It’s important to see this context because it builds up to and explains the perfection of verse 48. It is a perfection not just of actions, but of thoughts. It is a perfection not only of avoiding things God forbids but also doing things God commands. It is nothing less than the perfection of God himself. “Even as your Father which is in heaven is perfect”.
A Closer Look at the Words
Some correctly say the Greek word translated “perfect” literally means “mature”. But that doesn’t change the sense that much because the point of comparison remains Heavenly Father.
You need to ask yourself:
Right now am I as mature as Heavenly Father?
Am I as fully developed as he?
Do I act as maturely as he does?
Others point out that the Greek word translated “be” is a future tense. Again that is correct. But, if anything, that makes this command even stronger. It strengthens it because this type of future was commonly used in legal precepts. In other words, Jesus worded this command the same way laws were written!
Instead of calling “be ye perfect” a command, we could label it a law. It is God’s law that we be perfect as our Heavenly Father is.
This also shows the fallacy of saying that “be” means “become”. Laws don’t allow people time to do the thing commanded. Laws demand obedience right now. When the speed limit drops, we better already be going that speed especially if there is a police officer sitting there with his radar gun.
It is all about perfection now. Don’t change Jesus’ words. Don’t weaken them. Don’t ignore them. Take them at face value. He commands us to be perfect right now with the same perfection that Heavenly Father has.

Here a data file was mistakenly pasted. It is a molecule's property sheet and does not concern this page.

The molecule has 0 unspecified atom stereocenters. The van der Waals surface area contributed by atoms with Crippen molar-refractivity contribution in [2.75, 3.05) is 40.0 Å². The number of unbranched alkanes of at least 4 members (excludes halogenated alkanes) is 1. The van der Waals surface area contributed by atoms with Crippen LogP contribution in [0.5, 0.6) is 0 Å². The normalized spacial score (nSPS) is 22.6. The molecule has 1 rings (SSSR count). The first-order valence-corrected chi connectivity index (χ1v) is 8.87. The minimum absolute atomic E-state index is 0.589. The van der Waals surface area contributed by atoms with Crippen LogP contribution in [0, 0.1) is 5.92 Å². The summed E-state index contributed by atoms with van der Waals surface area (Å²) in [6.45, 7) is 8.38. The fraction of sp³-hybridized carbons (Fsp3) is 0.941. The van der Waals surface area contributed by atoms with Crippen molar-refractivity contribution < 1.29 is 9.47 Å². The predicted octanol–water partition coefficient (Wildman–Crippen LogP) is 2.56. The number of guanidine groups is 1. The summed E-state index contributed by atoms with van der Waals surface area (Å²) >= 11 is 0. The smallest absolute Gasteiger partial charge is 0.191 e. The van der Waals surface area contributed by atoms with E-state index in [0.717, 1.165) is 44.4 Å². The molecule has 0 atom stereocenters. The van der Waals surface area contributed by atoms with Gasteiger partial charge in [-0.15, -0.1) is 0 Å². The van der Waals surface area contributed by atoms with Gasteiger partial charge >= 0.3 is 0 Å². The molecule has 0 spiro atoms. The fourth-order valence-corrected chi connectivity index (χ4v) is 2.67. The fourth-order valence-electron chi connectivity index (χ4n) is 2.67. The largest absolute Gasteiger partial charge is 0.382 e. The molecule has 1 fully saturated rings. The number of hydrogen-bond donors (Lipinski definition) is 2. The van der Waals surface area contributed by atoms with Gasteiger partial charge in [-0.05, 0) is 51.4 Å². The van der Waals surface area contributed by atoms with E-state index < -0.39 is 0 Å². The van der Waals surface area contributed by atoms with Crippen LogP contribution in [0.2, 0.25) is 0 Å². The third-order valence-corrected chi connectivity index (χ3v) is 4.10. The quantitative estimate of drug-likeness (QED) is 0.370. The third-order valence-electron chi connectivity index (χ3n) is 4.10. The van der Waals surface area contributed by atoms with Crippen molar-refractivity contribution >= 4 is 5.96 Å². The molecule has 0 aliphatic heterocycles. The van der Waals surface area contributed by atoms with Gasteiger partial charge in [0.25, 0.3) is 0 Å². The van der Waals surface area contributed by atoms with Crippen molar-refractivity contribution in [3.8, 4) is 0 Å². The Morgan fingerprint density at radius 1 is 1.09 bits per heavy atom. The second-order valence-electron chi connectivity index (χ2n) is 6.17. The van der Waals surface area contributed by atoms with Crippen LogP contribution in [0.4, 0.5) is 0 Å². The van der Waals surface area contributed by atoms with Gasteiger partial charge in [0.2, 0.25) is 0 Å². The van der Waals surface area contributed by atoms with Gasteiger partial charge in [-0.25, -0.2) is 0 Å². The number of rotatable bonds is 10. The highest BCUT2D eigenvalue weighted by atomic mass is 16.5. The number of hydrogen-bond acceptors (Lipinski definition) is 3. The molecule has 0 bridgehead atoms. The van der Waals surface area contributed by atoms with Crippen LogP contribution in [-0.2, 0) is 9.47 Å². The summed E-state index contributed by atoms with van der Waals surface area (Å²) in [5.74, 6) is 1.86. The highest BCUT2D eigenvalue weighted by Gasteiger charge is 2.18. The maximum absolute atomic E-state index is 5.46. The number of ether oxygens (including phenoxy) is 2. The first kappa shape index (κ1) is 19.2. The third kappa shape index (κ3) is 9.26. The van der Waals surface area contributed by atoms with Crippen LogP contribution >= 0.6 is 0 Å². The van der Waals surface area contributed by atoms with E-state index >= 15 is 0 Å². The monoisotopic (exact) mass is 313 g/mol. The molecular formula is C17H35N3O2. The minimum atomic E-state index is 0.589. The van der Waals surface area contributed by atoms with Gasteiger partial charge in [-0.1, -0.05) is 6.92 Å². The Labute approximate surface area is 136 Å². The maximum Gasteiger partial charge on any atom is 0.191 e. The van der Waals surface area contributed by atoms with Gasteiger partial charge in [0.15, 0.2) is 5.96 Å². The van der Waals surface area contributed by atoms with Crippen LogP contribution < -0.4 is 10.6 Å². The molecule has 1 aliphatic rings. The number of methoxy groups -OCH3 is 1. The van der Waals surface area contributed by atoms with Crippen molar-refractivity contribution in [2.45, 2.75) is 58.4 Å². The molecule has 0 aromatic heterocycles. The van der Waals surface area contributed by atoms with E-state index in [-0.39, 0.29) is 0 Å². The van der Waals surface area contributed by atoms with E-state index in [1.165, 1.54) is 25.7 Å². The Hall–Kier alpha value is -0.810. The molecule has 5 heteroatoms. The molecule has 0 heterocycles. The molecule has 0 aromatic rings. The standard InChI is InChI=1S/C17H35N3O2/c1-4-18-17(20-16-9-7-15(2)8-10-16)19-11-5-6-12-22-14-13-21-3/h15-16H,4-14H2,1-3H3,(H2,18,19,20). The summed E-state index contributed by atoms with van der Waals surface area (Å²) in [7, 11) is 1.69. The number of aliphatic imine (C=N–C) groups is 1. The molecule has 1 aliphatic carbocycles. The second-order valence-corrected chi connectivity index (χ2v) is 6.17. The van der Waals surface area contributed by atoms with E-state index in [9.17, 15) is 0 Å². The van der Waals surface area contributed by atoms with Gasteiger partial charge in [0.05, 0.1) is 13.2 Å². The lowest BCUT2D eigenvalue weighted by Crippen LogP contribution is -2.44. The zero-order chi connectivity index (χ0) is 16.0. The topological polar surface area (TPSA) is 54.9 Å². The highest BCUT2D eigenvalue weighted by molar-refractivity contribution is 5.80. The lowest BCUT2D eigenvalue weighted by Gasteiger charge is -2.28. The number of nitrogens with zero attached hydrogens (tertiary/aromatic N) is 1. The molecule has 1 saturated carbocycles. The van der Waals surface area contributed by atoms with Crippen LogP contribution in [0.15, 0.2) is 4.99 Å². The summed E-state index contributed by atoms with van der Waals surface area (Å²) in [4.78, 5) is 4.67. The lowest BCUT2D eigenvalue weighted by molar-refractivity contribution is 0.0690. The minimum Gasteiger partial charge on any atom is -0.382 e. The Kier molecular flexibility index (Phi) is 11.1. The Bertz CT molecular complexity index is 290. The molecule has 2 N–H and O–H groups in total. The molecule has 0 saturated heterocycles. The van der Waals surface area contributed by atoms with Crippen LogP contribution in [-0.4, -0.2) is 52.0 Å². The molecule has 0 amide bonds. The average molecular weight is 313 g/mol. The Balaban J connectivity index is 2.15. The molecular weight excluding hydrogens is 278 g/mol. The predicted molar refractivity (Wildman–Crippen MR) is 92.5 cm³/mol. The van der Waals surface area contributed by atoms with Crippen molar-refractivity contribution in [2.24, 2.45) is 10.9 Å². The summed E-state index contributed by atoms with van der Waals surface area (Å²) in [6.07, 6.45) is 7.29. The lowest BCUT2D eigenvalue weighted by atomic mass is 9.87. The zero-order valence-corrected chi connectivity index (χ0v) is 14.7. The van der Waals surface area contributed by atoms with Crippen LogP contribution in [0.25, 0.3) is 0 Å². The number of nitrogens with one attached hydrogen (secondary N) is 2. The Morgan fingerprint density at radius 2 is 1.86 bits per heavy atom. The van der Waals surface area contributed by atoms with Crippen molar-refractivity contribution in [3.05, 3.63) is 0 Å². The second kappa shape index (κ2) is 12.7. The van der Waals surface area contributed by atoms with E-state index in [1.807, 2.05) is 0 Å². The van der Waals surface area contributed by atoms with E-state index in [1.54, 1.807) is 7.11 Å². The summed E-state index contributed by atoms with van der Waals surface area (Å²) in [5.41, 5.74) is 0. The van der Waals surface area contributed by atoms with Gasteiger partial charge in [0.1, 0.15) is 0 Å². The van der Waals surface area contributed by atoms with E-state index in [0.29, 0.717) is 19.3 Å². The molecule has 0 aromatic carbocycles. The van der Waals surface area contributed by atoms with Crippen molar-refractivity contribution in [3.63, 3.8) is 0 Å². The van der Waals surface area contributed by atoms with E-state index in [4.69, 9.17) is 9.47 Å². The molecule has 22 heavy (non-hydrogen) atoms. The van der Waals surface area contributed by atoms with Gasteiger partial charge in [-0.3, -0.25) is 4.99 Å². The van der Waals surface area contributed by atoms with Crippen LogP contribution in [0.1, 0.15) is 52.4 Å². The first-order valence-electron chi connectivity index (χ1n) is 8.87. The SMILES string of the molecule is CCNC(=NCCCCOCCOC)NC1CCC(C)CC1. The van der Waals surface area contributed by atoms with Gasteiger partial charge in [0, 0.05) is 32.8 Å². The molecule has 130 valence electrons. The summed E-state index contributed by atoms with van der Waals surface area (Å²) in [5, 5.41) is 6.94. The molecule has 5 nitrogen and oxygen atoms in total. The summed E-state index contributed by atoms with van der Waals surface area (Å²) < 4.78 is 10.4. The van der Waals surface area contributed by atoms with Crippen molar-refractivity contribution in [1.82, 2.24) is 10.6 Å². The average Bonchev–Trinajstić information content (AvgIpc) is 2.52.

Why did Jesus give the command to be perfect?
I realize how frightening this is. There is no way that you, me, or anybody can meet that standard. But that’s the very point Jesus wants us to see! And to confess.
As strange as it may seem, one of the main reasons God gave commands like this is to convince us that there is no way we can keep them. He gave them to show us our sin.
Romans 3:20 makes this striking point. “Therefore by the deeds of the law there shall no flesh be justified in his sight; for by the law is the knowledge of sin.” Not until we come face to face with God’s commands, and take them at face value, do we really see how much we sin.
I didn’t know that an angry word was sinful until Jesus pointed it out. I didn’t know that not loving my enemies was sinful until Jesus commanded me to love my enemies. I didn’t know I was sinning when I worried until I heard Jesus command: “Take therefore no thought for the morrow” (Matthew 6:34).
God’s commands reveal that we fall far short of what he requires. That is why God couldn’t give us a plan of salvation for us to work. That is why God gave us, not a plan of salvation, but salvation itself!
To put it another way: God’s plan of salvation was that Jesus would do it all for us.
Jesus was perfect – for you and for me. Jesus came to earth not so much to show us what to do, but to do it for us. But not only did Jesus live perfectly for us; he also suffered God’s punishment for every last one of our sins. And he doesn’t demand that we pay him back!
I hope you will take the time to explore the other articles where we discuss this in more depth. The stakes are incredibly high. Take the time to see how Scripture, in many different ways, says that there is only one way that anybody will be accepted by God on Judgment Day. The only way is by relying only on what Jesus has already done for you.